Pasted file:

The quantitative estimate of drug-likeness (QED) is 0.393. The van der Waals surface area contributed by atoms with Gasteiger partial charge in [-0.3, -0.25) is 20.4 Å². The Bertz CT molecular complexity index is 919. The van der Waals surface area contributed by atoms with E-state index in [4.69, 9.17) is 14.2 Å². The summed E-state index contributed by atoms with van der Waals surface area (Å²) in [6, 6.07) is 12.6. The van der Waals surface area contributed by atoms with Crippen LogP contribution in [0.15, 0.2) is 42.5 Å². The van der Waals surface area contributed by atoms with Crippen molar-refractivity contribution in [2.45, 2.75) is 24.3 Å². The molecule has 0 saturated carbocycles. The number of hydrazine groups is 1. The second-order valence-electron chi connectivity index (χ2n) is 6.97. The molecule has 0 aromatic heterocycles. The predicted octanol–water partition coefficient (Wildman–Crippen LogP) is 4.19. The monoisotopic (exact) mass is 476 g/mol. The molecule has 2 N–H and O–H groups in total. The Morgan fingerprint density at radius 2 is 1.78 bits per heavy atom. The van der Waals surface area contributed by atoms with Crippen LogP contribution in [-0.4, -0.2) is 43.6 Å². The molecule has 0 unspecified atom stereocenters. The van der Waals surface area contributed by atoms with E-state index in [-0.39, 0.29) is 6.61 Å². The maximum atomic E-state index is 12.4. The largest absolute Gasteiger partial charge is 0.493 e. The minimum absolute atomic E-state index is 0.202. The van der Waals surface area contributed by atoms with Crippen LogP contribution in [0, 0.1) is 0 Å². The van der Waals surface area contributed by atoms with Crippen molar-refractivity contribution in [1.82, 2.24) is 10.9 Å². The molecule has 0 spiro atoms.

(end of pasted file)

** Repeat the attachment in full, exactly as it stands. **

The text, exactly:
The quantitative estimate of drug-likeness (QED) is 0.393. The van der Waals surface area contributed by atoms with Gasteiger partial charge in [-0.3, -0.25) is 20.4 Å². The Bertz CT molecular complexity index is 919. The van der Waals surface area contributed by atoms with E-state index in [4.69, 9.17) is 14.2 Å². The summed E-state index contributed by atoms with van der Waals surface area (Å²) in [6, 6.07) is 12.6. The van der Waals surface area contributed by atoms with Crippen LogP contribution in [0.15, 0.2) is 42.5 Å². The van der Waals surface area contributed by atoms with Crippen molar-refractivity contribution in [2.45, 2.75) is 24.3 Å². The molecule has 0 saturated carbocycles. The number of hydrazine groups is 1. The second-order valence-electron chi connectivity index (χ2n) is 6.97. The molecule has 0 aromatic heterocycles. The predicted octanol–water partition coefficient (Wildman–Crippen LogP) is 4.19. The monoisotopic (exact) mass is 476 g/mol. The molecule has 2 N–H and O–H groups in total. The Morgan fingerprint density at radius 2 is 1.78 bits per heavy atom. The van der Waals surface area contributed by atoms with Crippen LogP contribution in [-0.4, -0.2) is 43.6 Å². The molecule has 0 unspecified atom stereocenters. The van der Waals surface area contributed by atoms with E-state index in [-0.39, 0.29) is 6.61 Å². The maximum atomic E-state index is 12.4. The largest absolute Gasteiger partial charge is 0.493 e. The minimum absolute atomic E-state index is 0.202. The van der Waals surface area contributed by atoms with Crippen LogP contribution in [0, 0.1) is 0 Å². The van der Waals surface area contributed by atoms with Crippen molar-refractivity contribution in [1.82, 2.24) is 10.9 Å². The molecule has 0 spiro atoms.